This article first appeared in the McAlvany Intelligence Advisor newsletter:
The announcement of the bankruptcy of a tiny electric car company called Better Place barely created a ripple in financial circles. The Financial Times noted that while Better Place was once “hailed as a visionary pioneer,” it was now being relegated to history as just another failed attempt to make the leap from internal-combustion engines to batteries in one fell swoop.
The business model was doomed from the start. It was based on the concept of buying miles in a rental car with replaceable batteries similar to the one briefly tried in telecommunications: buying minutes on a cell phone. The idea was that the cost per mile of using electric cars would be about 4 to 5 cents instead of the typical IC vehicle’s cost of 10 cents and up. With a network of ubiquitous battery replacement stations every 25 miles or so, a driver could just pull in, swipe his credit card, and his nearly exhausted battery would be automatically replaced in about a minute. He’d be on his way in half the time, at half the cost.
It never came close to working. The cost of each replacement station was estimated to be about $500,000 and special vehicles had to be used. In the five years since its founding, only about 430 of them had been sold. Said the announcement from the company:
This is a very sad day for all of us. We stand by the original vision as formulated by [company founder Shai Agassi] of creating a green alternative that would lessen our dependence on highly polluting transportation technologies.
Unfortunately, after a year’s commercial operation, it was clear to us that despite many satisfied customers, the wider public take-up [read: acceptance] would not be sufficient….
If one reads only the headlines, he would be persuaded of two things: one, the concept of electric cars is still largely a dream that will take decades, not years, to catch hold. And two, at least there was no government money involved: just some rich green dreamers who put their own money into the deal, and lost it all as another example of “the triumph of experience over hope.”
Behind the headlines, however, a much different story emerges. And it’s worth exploring for the tale it tells of the ideology of the dreamers about how the world ought to work, with their help. Shai Agassi made about $400 million selling his software company, TopTier Software, to SAP in April 2001. He was on SAP’s board for a while but when he was passed over to become SAP’s CEO, he quit and disappeared from public life for a few years.
He emerged following his attendance at a green gathering called the World Economic Forum in Davos, Switzerland in 2005 where he heard Klaus Schwab, the founder of the WEF, challenge his audience: “How do you make the world a better place by 2020?” Agassi accepted the challenge and, putting up a little of his own money, found other green investors to fund his idea.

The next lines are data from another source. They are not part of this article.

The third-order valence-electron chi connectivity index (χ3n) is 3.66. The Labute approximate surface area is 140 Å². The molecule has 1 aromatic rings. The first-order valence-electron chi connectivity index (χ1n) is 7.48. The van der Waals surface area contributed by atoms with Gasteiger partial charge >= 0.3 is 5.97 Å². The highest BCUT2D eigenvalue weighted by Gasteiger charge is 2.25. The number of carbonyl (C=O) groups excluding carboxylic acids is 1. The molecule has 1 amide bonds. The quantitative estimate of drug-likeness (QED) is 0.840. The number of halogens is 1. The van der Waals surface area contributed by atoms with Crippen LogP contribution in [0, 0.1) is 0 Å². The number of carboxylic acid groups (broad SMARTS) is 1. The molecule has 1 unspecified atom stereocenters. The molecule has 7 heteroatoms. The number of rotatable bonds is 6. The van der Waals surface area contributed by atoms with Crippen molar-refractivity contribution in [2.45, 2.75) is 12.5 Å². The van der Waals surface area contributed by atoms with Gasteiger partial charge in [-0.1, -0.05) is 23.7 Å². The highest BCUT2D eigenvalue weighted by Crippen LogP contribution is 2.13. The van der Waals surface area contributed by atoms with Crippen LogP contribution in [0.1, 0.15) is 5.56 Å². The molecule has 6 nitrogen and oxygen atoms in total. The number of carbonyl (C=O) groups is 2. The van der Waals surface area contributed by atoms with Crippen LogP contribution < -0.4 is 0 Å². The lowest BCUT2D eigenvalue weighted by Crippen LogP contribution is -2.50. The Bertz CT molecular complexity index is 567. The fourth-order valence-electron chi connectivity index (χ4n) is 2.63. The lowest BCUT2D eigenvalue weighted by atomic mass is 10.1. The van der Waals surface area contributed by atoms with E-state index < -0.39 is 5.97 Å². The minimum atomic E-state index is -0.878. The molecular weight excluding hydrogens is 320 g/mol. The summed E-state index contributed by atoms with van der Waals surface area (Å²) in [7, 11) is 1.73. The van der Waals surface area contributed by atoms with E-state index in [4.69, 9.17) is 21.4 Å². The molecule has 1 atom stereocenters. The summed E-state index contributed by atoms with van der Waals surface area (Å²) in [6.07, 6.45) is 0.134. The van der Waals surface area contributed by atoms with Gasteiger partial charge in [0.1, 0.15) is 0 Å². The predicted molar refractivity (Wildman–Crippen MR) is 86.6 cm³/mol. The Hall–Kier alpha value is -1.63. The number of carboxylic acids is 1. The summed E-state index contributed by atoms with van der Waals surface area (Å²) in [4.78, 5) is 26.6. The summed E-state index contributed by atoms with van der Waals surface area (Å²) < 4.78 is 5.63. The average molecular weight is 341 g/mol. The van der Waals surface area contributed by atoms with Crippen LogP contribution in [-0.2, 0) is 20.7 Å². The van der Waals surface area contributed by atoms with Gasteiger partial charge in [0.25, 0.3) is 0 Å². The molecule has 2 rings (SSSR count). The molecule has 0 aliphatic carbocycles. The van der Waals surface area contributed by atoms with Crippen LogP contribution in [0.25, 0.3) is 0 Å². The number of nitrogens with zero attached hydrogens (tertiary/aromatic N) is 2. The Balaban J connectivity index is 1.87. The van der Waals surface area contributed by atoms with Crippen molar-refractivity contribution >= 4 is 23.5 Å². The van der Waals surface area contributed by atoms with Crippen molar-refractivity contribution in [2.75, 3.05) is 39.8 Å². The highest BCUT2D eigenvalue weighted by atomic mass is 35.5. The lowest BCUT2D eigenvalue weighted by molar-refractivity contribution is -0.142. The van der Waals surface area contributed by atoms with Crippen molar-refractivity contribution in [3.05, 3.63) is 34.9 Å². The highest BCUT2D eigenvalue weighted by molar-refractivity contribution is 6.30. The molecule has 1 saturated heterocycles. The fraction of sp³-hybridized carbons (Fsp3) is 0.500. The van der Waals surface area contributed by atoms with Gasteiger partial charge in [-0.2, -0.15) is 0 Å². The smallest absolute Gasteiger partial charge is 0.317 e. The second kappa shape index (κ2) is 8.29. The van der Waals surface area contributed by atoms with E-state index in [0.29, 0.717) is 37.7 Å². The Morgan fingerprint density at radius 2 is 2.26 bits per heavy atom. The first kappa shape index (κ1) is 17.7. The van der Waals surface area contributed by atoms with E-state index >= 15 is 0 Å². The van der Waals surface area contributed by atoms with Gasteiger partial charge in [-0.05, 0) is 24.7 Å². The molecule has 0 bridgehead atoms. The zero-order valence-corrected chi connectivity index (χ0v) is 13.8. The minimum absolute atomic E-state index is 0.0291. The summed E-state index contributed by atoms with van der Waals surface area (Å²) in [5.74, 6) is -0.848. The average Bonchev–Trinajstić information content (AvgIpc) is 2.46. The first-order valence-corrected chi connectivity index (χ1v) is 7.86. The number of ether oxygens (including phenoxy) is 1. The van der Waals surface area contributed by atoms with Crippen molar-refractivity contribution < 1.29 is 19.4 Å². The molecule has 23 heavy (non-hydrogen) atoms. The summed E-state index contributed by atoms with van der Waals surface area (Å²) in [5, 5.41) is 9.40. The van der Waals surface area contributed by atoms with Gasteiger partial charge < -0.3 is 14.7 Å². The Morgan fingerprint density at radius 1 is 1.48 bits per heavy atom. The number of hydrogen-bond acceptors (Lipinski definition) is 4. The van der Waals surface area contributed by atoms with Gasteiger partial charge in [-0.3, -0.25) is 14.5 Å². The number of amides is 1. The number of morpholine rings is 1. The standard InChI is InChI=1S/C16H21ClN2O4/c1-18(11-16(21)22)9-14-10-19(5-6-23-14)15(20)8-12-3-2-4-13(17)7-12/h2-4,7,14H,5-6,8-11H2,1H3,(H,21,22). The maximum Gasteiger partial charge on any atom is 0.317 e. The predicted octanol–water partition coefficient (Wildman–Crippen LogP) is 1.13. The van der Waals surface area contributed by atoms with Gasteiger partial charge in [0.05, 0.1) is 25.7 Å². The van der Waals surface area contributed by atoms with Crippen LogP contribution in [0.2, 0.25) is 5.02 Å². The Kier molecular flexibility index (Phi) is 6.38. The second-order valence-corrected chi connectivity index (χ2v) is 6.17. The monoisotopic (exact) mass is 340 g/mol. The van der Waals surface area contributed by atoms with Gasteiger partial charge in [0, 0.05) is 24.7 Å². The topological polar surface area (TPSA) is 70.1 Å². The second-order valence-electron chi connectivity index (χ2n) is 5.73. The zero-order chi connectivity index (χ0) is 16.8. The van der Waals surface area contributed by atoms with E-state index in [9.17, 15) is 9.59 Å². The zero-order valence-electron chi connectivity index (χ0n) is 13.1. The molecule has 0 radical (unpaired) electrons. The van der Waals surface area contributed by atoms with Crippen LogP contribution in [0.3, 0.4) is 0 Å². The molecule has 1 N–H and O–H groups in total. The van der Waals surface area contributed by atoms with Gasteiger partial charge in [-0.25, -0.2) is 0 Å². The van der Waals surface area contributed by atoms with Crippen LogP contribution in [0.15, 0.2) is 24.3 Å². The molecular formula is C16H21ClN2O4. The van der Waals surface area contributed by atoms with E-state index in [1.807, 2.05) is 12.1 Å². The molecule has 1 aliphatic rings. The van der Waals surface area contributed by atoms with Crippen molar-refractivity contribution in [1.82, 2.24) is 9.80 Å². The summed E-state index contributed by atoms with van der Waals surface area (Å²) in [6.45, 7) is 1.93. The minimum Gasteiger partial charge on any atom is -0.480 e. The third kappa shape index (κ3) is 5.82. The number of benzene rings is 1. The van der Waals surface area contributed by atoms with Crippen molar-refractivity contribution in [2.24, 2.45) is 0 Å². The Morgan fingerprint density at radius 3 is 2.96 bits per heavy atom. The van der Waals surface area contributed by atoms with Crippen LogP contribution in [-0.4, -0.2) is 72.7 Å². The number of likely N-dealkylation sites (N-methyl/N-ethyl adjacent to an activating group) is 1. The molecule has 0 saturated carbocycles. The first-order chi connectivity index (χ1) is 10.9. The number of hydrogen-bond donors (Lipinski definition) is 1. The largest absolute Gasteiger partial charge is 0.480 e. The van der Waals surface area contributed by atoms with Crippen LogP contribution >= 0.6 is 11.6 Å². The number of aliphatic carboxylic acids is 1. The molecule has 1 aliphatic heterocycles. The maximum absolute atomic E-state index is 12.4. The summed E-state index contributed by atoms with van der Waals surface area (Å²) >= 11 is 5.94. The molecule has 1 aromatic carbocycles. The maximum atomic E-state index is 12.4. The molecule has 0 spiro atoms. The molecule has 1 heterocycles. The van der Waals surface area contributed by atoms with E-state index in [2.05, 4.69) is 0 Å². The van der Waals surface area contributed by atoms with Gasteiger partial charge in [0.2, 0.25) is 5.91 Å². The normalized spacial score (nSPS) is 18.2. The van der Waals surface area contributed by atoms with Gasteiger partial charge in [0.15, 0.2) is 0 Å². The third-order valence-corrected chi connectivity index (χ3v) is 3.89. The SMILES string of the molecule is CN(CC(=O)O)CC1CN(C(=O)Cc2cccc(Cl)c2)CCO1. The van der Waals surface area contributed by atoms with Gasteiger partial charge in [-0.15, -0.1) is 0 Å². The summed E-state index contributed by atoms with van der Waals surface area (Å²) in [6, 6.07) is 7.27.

He was enormously successful in selling the dream. He raised more than $2 billion from his friends and contacts, including Renault, Nissan, General Electric, UBS Bank, Morgan Stanley, and a company nobody ever heard of: Israel Corporation.
Israel Corporation is one of Israel’s largest holding companies, with interests in Zim Integrated Shipping (ZIM), Israel Chemicals, Oil Refineries Ltd., Bank Mizrahi, Royal Caribbean International, Tower Semiconductor, and others. And who owns Israel Corporation? The Ofer family, headed up by Sammy Ofer until his death in 2011. Ofer was the wealthiest man in Israel, having gotten there the easy way: by making the most of friends in government who arranged for sweet deals to come his way. His personal wealth was estimated at his death to exceed $10 billion, and the company is now run by his two sons, Eyal Ofer, and Idan Ofer, the company’s CEO.
The ties of Israel Corporation go all the way back to its founding in 1968, when its original founder was granted tax exemption for 30 years in exchange for operating in Israel. That was just the beginning of an incestuous crony capitalist relationship with the government. It worked just great for years as any attempt to expose that relationship was successfully silenced by members of the establishment media.
All remained silent, that is, until 2008, when an Israeli journalist, Mickey Rosenthal, decided to make a documentary – The Shakshuka System – which outlined in great and embarrassing detail just how incestuous that relationship was. For his efforts, Rosenthal received anonymous death threats and rejections from anyone in Israel to show the film. It pointed out the hypocrisy inherent in the company’s claims to be “green” and its support of various green projects like Better Place, all the while it was polluting the environment with its oil refineries and chemical plants.
Most embarrassing was the revelation that Sammy Ofer got his start with the purchase of ZIM at about one-quarter of its real value from the Israeli government. When his film was finally made public, reviewers claimed it was a “must see.” Movie critic Guy Meroz wrote:
Drop everything and see this movie. You would get a more detailed accurate explanation of how the state steals from us and transfers the gains to the Ofer brothers.
There were other revelations in the film as well, but the point was made: Sammy Ofer, and now his sons Eyal and Idan, continue to ride the crony capitalist wave.
Where does Better Place fit into all of this? Despite its failure, neither Agassi nor Israel Corporation had much more than a modest position in the company, and its bankruptcy will probably end up as merely a footnote to their annual reports and financial statements. What it did do is similar to what John D. Rockefeller’s “March of Dimes” program did for him: it cleaned up his image. For Agassi and the Ofer brothers, Better Place served its purpose: “we’re true blue believers in green technology. We’ll just have to try a little harder next time.”